Khadim Sarhid Ali al-Batawi was the leader of the Sunni Batta tribe and the brother of a candidate in the 15 December election, Maj. Falah al-Mohammedawi said.
The attackers were in Iraqi army uniforms and arrived at al-Batawi's home driving 10 cars of the same kind used by the Iraqi army.
One of al-Batawi's brothers said the family had been attacked earlier.
"A group of gunmen with Iraqi army uniforms and vehicles broke into my brother's house in the Hurriyah area and sprayed them with machine gunfire, killing him along with three sons and his son-in law," said his brother, Nima Sarhid Al-Hemaiyem.
"His eldest son was assassinated one month ago in the Taji area, northern Baghdad, when unidentified men shot and killed him."
Al-Mohammedawi said government forces were not involved in the slaying and that the investigation was focused on anti-US fighters.
The family had been attacked
earlier, said al-Batawi's brother
"Surely, they are outlaw insurgents. As for the military uniform, they can be bought from many shops in Baghdad," he said. "Also, we have several police and army vehicles stolen and they can be used in the raids."
One of al-Hemaiyem's sons was a police officer, the other had recently quit the force. The Batta tribe is from the area north of Baghdad, where they are influential.
Dozens of people went to al-Hemaiyem's home, where the bodies were laid out, wrapped in blankets before the funeral.
The slaying follows a big push by US officials to encourage Sunni Muslim participation in the 15 December election, which will install the first non-transitional government in Iraq since the 2003 invasion.
Some Sunni-led groups which oppose the US military presence in Iraq, have declared a boycott of the election and have threatened politicians who choose to participate in it.
The Association of Muslim Scholars, a Sunni organisation, called the slaying "cowardly" and also condemned the killing of a Sunni cleric and his brother in Khan Bani Saad, a town 30 km northeast of Baghdad.
Reading from a statement, association spokesman Abdul Salam al-Kubaisi said Iraqi soldiers had arrested the two men two hours before they were found dead, suggesting they might have been involved.
"We warn the government against continuing with this tyranny," he said.
Meanwhile, in the mostly Shia neighbourhood of Sadr City in Baghdad, a group of armed men blocked the road leading to the Communist Party's branch office on Tuesday afternoon just after the party began its election campaign, a statement said.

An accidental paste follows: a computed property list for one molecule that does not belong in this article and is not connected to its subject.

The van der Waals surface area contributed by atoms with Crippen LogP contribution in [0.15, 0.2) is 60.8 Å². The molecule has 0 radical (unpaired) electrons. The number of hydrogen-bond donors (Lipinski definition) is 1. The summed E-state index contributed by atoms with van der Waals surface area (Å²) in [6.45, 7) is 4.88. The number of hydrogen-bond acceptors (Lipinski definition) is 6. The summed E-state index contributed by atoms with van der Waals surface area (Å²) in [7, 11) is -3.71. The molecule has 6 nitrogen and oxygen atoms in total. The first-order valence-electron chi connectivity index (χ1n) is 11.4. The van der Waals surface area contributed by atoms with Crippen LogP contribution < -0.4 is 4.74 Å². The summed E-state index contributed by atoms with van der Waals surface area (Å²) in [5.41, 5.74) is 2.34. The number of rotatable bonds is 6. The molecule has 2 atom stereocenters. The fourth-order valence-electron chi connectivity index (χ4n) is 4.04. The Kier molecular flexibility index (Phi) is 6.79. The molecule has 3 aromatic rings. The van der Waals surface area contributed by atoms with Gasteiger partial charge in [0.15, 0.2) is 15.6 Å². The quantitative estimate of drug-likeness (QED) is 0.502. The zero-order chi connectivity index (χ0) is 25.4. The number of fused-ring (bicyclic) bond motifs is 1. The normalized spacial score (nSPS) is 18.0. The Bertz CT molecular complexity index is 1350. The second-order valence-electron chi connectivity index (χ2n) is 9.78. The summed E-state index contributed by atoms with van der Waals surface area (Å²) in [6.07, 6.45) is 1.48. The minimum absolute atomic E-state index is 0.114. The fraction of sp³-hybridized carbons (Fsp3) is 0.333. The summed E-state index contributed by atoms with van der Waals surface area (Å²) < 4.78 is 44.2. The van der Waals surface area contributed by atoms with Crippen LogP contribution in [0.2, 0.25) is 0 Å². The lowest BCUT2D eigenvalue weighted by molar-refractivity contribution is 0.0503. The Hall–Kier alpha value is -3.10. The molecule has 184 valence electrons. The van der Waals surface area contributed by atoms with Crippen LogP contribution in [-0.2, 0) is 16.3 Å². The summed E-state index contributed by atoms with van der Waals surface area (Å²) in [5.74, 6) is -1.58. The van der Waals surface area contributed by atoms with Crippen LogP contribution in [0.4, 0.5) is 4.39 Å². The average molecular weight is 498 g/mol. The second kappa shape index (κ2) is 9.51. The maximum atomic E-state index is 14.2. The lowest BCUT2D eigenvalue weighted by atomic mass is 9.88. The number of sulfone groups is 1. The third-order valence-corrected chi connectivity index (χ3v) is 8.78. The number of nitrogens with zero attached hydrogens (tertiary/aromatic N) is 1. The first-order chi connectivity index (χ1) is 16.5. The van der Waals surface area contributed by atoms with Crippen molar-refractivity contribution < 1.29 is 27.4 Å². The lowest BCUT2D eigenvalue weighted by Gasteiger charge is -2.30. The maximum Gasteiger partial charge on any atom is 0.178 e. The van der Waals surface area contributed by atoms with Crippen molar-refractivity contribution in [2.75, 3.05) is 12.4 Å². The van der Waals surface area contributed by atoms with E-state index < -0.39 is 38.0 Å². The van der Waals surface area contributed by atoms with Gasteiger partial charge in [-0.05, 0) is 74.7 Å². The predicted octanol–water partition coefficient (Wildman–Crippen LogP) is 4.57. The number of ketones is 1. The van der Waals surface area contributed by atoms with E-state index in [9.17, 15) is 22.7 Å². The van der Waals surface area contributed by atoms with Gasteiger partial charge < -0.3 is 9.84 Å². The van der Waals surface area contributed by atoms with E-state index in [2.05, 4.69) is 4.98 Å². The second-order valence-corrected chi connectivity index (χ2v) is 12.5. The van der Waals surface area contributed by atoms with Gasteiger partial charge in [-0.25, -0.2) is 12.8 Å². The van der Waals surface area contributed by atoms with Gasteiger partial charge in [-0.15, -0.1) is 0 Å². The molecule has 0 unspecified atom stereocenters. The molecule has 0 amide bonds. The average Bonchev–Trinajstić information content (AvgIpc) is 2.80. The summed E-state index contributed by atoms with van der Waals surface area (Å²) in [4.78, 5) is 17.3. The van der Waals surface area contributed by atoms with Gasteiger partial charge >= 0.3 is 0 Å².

Talabani says he is ready for
talks with the armed opposition
The unidentified men broke into the party building and killed two activists in the reception area, it added.
"This cowardly act coincides with our preparations for the upcoming election and it targets the political process," the party said. "The government should bear the responsibility of providing the necessary protection in order to ensure a safe atmosphere for the elections."
In another development, US and Iraqi troops launched an operation in predominately-Sunni western Iraq on Tuesday to prevent Iraqi fighters from stopping the vote in that city, a US military statement said.
The operation in Ramadi, 115 km west of Baghdad, is the third in the city since 16 November. The operations have resulted in 32 enemy killed, and the seizure and destruction of surface-to-air missiles, rocket-propelled grenades, mortar rounds, artillery rounds, hand grenades, small arms and bomb making equipment, the statement said.
In Baghdad, a US official close to the trial of Saddam Hussein said the court expects defence lawyers to attend next week's hearing, despite their threat to boycott the trial.
The official told a news briefing that the court has "standby" defence lawyers to step in if the defence team makes good on its threat to boycott the 28 November hearing, the first since the trial opened on 19 October.
The threat followed the assassination of two members of the defence team since 19 October. They have since demanded protection for themselves and their families, as well as a UN investigation into the killings.
In a positive development, a senior government official said a representative of an unidentified resistance group responded to an offer by President Jalal Talabani to talk with those willing to lay down their arms.
Presidential adviser Lt. Gen. Wafiq al-Samaraei told Aljazeera that he had received a call from someone "who claimed to be a senior official of the resistance".
"I have received a message from a person who claims he is linked to the Iraqi resistance. I have immediately welcomed his call since listening to others' views does not mean that you should accede to their demands and accept their strategy.
Saddam defence team will
attend the trial on 15 December
"It is imperative for the president of the republic to listen to all the citizens, be they good people, suspects or even criminals. This is my genuine understanding of this matter, away from false language," al-Samarraei said.
Al-Samaraei, a former head of military intelligence under Saddam, did not identify the caller, and it was unclear whether the overture represented a breakthrough.
However, Shia government officials blasted the Sunni-led revolt, saying a legitimate resistance movement should not kill civilians or destroy its own country.
"We are tired of the slogans that call for the departure of the British and the Americans," Prime Minister Ibrahim al-Jaafari said during a seminar on an anti-terrorism law passed last month.
"We are now under the umbrella of the United Nations. ... we should all work for tolerance and to strangle terrorism."